This stance is illustrated by three major protagonists and symbolic counterparts of the White Goddess in the novel The Robber Bride. In the ancient Neolithic period, where matriarchy was a predominant discourse and ideology, the most important role in religious ceremonies was played by the concept of the White Goddess or Triple Goddess (Persephone, Demeter and Hecate in one in Greek mythology and Diane, Venus and Hecate in Roman mythology), who symbolically represented female power, strength and creativity. However, when “the triumph of patriarchy over the matriarchal or tribal forms” occurred (Jameson 1955-56), the most dramatic manifestation of cultural revolutions in Jameson’s view, the principles of the White Goddess were broken down to pieces, as well as the female dominance. Charis, Roz and Tony, the symbolic parts of the omnipotent image of the matriarchal Neolithic White Goddess theremind us of women’s incompleteness, disintegration and the fact that the restoration of female principle is just a utopian idea, as revealed by the analyses of many theoreticians. To name a few, Brooks Bouson in Margaret Atwood: The Robber Bride, the Blind Assassin, Oryx and Crake (2010) and “Slipping Sideways into the Dreams of Women: The Female Dream Work of Power Feminism in Margaret Atwood’s The Robber Bride” (1995), Sandra Djwa in “Back to the Primal: the Apprenticeship of Margaret Atwood” (1994) and Hilde Staels in Margaret Atwood’s novels: a Study of Narrative Discourse (1995) all draw parallels between the aspects of the White Goddess and their disintegration in the three major protagonists in The Robber Bride.[2] However, a perspective which hasn’t been discussed in detail, when it comes to Atwood’s ‘symbolic acts’, discourse and ideology of form, is the symbolic role of the younger generation of “goddesses” (Augusta, Paula and Erin) who might only personify a fragment of the oversimplified White Goddess – the intimidating Hecate.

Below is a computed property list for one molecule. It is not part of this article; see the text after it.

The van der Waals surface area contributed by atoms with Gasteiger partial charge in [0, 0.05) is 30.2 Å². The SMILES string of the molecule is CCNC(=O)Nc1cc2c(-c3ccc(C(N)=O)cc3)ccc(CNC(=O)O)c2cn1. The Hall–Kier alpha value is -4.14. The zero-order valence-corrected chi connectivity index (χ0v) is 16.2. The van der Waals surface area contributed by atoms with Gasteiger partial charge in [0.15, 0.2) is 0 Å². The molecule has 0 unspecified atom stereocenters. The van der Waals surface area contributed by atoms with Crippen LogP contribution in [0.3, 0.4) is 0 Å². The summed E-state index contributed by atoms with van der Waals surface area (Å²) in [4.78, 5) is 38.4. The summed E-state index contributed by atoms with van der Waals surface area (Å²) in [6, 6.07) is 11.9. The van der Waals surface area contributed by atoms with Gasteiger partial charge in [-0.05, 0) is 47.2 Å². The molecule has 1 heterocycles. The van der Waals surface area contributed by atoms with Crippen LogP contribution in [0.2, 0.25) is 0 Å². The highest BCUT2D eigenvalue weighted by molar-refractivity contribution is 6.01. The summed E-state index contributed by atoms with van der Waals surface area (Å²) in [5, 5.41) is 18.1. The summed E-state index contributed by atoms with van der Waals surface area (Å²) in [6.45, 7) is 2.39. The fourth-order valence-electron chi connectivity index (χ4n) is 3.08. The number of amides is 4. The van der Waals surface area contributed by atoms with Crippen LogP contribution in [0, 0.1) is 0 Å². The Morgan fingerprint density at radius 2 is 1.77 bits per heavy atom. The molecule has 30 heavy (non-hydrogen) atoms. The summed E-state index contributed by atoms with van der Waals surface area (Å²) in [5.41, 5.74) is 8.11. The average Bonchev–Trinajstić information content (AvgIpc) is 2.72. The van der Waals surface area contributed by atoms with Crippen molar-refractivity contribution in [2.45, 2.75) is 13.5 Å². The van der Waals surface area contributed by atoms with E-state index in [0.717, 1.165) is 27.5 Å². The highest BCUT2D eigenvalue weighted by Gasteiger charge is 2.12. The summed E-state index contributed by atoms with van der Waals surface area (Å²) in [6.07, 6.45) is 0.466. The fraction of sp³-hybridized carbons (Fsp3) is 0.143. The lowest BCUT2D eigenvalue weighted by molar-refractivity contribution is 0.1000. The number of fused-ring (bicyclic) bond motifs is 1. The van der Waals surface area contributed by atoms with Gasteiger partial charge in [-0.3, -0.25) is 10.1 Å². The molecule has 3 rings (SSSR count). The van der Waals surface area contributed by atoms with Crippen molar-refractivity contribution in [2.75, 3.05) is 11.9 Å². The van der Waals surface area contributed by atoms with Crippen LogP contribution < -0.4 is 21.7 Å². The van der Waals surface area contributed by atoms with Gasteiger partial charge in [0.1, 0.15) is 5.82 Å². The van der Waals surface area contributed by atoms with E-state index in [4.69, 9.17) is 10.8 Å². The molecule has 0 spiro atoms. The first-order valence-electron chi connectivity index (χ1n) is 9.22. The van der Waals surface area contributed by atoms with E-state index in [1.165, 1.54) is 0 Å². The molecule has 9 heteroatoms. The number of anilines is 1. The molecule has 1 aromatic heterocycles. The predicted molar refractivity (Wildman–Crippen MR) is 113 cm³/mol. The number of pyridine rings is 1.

Atwood has discussed the concepts of Utopia and the Dystopia in her critical essay “Writing Utopia”:

Both the Utopia and the Dystopia concern themselves with the designing of societies; good societies for the Utopias, bad ones for the Dystopias. There is some of the same pleasure in this, for the writer, that we used to get as children when we built sand cities, or dinosaur jungles from Plasticine or drew entire wardrobes for paper dolls. But in a Utopia, you get to plan everything – the cities, the legal system, the customs, even facets of the language. The Dystopian bad design is the Utopian good design in reverse – that is, we the readers are supposed to deduce what a good society is by seeing, in detail, what it isn’t. (Moving Targets 103)